Generative Artificial Intelligence: understanding the concept

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Generative Artificial Intelligence

In this article, we look at the notion ofgenerative artificial intelligencea category of algorithms for creating original content from existing data.

Generative artificial intelligence opens the way to a wide range of applications in fields such as audiovisual, the arts and the design of physical objects.

Generative Artificial Intelligence

Artificial Intelligence categories

Artificial intelligence (IA) is a vast field that can be divided into several sub-categories:

  • Deterministic AI These algorithms are designed to solve very specific problems using pre-established rules. They do not develop new knowledge and are not capable of learning.
  • Adaptive AI On the contrary, they are able to learn from past experience and continually improve.
  • Generative AI This is the central theme of our article. These artificial intelligences have the ability to create artistic things, in original and sometimes even unprecedented ways.

As a result generative artificial intelligence is a particularly emerging branch of AI, based on automatic and deep learning techniques (machine learning and deep learning) to generate innovative content from existing data.

How do generative AIs work?

To better understand the concept, it is useful to look at the methods used by generative artificial intelligences. Among them, two approaches frequently stand out:

  1. Generative models  They are used to create large, complex data representations from a smaller input.
  2. Generative Adversarial Networks (GAN) This technique involves competition between two neural networks to produce high-quality results.

Generative models: a probabilistic approach

This method is based on the idea that the observed data is the result of a hidden generation process, which can be modelled using probabilities. Generative models seek to learn the underlying structure of data in order to propose new instantiations. Types of generative models include :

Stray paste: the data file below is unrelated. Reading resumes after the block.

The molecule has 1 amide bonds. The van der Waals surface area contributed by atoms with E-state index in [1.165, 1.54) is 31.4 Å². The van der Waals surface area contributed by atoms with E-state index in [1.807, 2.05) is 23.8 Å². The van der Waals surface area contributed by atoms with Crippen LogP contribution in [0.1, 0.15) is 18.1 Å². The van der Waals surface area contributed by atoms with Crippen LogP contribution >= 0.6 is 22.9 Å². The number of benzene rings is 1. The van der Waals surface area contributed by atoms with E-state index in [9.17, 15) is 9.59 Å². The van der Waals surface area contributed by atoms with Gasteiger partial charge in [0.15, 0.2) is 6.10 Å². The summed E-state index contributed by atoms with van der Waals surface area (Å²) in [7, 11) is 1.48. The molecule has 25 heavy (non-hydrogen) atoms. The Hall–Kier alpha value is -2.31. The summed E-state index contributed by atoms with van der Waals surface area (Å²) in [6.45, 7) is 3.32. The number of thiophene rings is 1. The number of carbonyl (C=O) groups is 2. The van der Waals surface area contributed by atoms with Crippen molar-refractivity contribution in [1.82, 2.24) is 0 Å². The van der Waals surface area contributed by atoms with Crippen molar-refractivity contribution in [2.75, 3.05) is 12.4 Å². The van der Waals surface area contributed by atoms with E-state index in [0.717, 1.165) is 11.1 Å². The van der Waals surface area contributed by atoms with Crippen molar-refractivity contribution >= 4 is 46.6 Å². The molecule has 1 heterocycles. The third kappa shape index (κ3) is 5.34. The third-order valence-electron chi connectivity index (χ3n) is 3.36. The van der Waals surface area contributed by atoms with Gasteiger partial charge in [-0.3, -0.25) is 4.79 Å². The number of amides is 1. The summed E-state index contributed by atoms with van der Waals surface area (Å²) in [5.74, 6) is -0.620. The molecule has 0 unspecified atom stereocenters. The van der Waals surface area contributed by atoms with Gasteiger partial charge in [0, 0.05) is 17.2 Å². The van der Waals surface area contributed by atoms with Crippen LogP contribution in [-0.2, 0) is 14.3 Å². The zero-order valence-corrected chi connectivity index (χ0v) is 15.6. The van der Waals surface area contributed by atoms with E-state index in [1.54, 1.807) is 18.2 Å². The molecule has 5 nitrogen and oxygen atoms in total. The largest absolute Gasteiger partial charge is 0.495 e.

• Probabilistic graphical modelssuch as Markov fields or Bayesian networks, which offer a formalisation of causal hypotheses about the data.
    • Latent variable modelssuch as Boltzmann networks and auto-encoders, which seek to discover hidden representations of data.

Generative Adversarial Networks (GAN): the art of competition

The generative adversarial networks (GAN) was introduced in 2014 by Ian Goodfellow, a researcher specialising in deep learning. This technique pits two neural networks against each other:

    • The network generatorThe aim is to create data that resembles the reference data as closely as possible.
    • The network discriminatorwhich must differentiate between counterfeits produced by the generator and genuine data.

This competition drives the generator to continually improve its ability to create convincing data, while the discriminator also improves its ability to detect fakes. All in all, the GAN method delivers highly effective results in the creation of original, realistic content.

Examples of applications of generative AI

Generative artificial intelligence has applications in a wide range of fields:

Visual arts

Artistic works such as paintings or drawings can be generated using generative AI. For example, algorithms reproduce the style of famous painters to create new works in their tradition.

Audiovisual arts

Generative algorithms are also capable of composing music, writing film scripts and even categorising and editing videos to create original montages.


AIs have been created to write poems or stories in a variety of literary styles. They can also help with writing by suggesting ideas for dialogues, characters or plots based on existing texts.

Design of physical objects

In the fields of industrial design and architecture, generative AI can be used to imagine original shapes for objects or buildings. The algorithms are fed with data such as technical, environmental, aesthetic and cultural constraints.

Generative AI: challenges and prospects

However, the development and use of generative artificial intelligence raises a number of questions:

  • Originality To what extent are the creations of generative AI truly innovative? Aren't they simply a reflection of the learning data provided?
  • Responsibility Who is responsible for the creations generated by an AI? The designer of the algorithm, the owner of the data, or nobody, since the AI is "independent"?
  • Ethics How can we prevent algorithms from reproducing and amplifying the stereotypes, prejudices and discrimination present in the initial data?

Finally, future developments in generative artificial intelligence could incorporate new dimensions, such as taking account of human emotions and self-awareness, all of which are likely to enrich the creations offered by these technologies.

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